In the fourth installment of our 2024 Financial Crime Market Outlook Series, we look at a vibrant and diverse region with a challenging financial crime environment: Latin America and the Caribbean.
Persistent Corruption: An Ongoing Struggle
According to the 2023 Corruption Perceptions Index (CPI), two-thirds of the countries in the region have a score under 50 (out of 100). The leading cause is attributed to the lack of independent judiciary systems that fail to apply the law correctly or function as a separate check for other branches of government.
Reducing Crime: The Key to Economic Growth
With a bystander status in a world increasingly shaped by geopolitical conflict and no threats of major war, Latin America and the Caribbean have caught the attention of foreign investors looking to reduce their risk exposure. However, while the region’s emerging and developing markets hold much promise, violent crime hampers the potential for foreign investment and economic growth.
Homicide data is often considered the most representative and comparable crime indicator. In a recent study from The United Nations Office on Drugs and Crime, this region accounts for almost half of the world’s intentional homicide – despite representing just over 8 percent of the global population.
By the same token, for the past twenty years, Central America and the Caribbean have seen an annual increase in homicide rates, averaging around four percent year over year.
This lethal violence has long been linked to organized crime and gang-related activity as groups compete for control, particularly in Colombia, Peru, and Bolivia – the world’s largest cocaine producers. The outlook is bleak when coupled with failing judicial systems and a decrease in convictions. The region will only realize its true economic potential by prioritizing effective anti-crime measures, including prevention and addressing the root causes of crime.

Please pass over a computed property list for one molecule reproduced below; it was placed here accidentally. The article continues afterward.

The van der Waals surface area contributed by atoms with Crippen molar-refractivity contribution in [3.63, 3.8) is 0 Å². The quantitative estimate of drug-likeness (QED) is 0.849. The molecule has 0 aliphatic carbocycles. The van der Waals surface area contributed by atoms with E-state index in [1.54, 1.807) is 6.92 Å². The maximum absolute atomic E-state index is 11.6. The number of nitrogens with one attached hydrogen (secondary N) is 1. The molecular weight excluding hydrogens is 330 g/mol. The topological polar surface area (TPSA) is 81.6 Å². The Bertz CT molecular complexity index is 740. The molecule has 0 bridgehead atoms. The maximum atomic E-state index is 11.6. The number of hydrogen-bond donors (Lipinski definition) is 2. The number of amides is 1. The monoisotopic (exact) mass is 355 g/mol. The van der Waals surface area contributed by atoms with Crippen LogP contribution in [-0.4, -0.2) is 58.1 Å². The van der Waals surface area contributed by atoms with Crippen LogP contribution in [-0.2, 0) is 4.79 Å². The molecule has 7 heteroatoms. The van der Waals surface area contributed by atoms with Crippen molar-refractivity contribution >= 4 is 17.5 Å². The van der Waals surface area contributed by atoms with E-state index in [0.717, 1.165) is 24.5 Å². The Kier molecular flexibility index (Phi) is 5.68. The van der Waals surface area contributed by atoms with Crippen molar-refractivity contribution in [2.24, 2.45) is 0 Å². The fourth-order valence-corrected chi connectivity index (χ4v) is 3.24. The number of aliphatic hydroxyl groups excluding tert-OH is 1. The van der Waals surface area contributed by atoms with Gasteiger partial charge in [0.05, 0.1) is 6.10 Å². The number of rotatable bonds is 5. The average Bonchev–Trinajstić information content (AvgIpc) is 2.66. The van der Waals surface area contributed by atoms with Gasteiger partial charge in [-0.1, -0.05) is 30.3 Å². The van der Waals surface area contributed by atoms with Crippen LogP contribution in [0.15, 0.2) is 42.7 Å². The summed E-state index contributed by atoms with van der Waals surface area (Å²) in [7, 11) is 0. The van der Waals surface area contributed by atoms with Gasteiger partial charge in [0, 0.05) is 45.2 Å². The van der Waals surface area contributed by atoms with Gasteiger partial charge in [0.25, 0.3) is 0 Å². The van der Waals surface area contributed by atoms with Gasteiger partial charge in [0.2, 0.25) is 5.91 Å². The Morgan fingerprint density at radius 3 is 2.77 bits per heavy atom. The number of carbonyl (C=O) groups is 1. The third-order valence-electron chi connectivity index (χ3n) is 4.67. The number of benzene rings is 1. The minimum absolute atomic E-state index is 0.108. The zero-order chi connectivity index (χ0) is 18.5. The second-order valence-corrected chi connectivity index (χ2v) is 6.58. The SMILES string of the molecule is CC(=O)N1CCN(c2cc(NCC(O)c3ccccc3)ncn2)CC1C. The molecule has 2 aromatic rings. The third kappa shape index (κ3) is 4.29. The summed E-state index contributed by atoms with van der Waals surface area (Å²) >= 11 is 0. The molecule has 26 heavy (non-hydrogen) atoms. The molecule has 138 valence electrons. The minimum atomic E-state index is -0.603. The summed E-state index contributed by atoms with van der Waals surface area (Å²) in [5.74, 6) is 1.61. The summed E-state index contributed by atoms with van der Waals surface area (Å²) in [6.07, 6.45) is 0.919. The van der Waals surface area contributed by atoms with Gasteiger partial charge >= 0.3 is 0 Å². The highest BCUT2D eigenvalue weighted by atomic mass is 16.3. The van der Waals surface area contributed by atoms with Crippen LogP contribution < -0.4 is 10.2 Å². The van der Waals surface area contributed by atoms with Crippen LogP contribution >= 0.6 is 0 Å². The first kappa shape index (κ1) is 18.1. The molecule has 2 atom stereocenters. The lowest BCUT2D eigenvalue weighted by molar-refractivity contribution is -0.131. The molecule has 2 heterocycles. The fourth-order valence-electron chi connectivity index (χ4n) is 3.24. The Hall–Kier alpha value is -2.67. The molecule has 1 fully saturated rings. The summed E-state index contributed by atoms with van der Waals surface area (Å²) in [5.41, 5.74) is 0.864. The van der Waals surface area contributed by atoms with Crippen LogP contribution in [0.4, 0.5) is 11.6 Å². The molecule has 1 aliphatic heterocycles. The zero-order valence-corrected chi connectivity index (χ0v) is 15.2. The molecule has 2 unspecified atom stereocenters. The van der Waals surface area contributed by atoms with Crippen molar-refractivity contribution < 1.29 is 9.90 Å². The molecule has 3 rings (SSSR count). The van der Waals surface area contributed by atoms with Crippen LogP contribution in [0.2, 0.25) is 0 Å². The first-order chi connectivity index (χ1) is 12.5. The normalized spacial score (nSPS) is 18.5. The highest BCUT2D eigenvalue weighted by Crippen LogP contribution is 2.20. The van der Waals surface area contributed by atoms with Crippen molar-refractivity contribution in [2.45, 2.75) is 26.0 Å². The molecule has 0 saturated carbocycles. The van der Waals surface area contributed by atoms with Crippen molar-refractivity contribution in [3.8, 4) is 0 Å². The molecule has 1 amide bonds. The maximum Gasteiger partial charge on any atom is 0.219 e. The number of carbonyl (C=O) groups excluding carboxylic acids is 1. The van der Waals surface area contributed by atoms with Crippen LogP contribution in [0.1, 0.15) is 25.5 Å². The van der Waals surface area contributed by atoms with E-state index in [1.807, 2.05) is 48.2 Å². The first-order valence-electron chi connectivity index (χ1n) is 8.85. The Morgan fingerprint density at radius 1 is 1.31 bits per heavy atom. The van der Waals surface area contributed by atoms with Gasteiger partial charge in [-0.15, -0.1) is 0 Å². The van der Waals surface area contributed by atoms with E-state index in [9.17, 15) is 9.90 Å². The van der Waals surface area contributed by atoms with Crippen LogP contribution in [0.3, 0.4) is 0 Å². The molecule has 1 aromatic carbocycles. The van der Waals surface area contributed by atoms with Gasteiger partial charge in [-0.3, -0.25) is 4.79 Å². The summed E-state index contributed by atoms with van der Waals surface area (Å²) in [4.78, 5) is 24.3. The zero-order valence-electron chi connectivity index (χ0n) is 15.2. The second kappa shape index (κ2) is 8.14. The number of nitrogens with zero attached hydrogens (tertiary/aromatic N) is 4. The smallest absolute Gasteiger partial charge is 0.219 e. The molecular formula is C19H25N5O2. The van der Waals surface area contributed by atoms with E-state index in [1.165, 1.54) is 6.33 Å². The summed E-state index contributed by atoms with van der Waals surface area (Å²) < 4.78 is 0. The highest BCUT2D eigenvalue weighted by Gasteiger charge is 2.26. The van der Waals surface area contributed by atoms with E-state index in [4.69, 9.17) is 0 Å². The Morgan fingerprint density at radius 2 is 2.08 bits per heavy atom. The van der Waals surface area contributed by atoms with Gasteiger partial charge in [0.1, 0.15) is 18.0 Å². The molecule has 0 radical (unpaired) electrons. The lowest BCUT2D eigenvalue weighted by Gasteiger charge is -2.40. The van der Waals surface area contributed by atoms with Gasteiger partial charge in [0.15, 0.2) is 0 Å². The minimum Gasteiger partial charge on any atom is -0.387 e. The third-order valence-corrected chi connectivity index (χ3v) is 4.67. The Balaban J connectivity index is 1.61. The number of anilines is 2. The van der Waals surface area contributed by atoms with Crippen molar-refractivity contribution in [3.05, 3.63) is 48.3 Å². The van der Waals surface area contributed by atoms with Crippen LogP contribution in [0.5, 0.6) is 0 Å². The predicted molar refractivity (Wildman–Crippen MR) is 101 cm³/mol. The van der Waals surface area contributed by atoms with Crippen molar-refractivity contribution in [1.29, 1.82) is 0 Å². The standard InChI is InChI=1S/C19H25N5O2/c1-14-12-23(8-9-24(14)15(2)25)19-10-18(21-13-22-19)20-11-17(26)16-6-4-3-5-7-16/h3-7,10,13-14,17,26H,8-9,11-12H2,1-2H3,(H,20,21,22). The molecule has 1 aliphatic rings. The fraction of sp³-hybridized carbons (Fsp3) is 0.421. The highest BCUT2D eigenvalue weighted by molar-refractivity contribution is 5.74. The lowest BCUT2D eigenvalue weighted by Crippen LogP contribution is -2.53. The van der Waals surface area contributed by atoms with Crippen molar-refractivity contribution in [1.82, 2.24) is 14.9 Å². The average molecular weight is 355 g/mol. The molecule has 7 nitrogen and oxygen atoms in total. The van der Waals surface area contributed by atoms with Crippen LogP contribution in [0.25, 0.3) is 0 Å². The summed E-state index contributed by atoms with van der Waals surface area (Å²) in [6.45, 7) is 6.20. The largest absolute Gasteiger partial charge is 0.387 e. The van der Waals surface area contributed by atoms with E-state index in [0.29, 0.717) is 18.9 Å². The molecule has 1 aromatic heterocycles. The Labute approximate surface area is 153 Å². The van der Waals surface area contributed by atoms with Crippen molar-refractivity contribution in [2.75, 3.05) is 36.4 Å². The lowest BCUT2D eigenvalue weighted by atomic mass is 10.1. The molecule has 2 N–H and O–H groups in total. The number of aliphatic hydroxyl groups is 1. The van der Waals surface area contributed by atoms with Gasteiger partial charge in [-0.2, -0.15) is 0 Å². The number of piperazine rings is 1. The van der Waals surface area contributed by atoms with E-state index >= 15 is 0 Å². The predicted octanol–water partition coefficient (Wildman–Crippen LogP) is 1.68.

Modern-Day Slavery: Cybercrime and Migration Increase Risk
The Walk Free Foundation describes modern-day slavery as “situations of exploitation that a person cannot refuse or leave because of threats, violence, coercion, or deception”.
Increasingly, there is a direct link between cybercrime and forced labor, with scammers often being victims of human and labor trafficking themselves. While there has been a colorful history of uncovered scam centers based mostly in Asia, INTERPOL has reported hubs now appearing in Latin America, too.
Likewise, with the world’s largest migration corridor stretching directly to the border of the United States, human trafficking and modern-day slavery risks are escalating. As more people migrate in the hopes of a better future, they unknowingly become increasingly vulnerable targets for these types of crimes.
Financial institutions are captured under the United Nations Guiding Principles on Business and Human Rights (UNGPs), which established the “corporate responsibility to respect,” including the requirement to avoid causing or contributing to adverse human rights impacts and seek to prevent or mitigate adverse human rights impacts that are directly linked to their operations, products, or services by their business relationships, even if they have not contributed to those impacts.
Yet, while financial institutions are exposed to the risk of modern-day slavery through their operations, supply chains, and business relationships, they also have a critical role to play in combating it.
"Only concerted global action can truly address the globalization of this crime trend," said Rosemary Nalubega, Assistant Director, Vulnerable Communities at INTERPOL.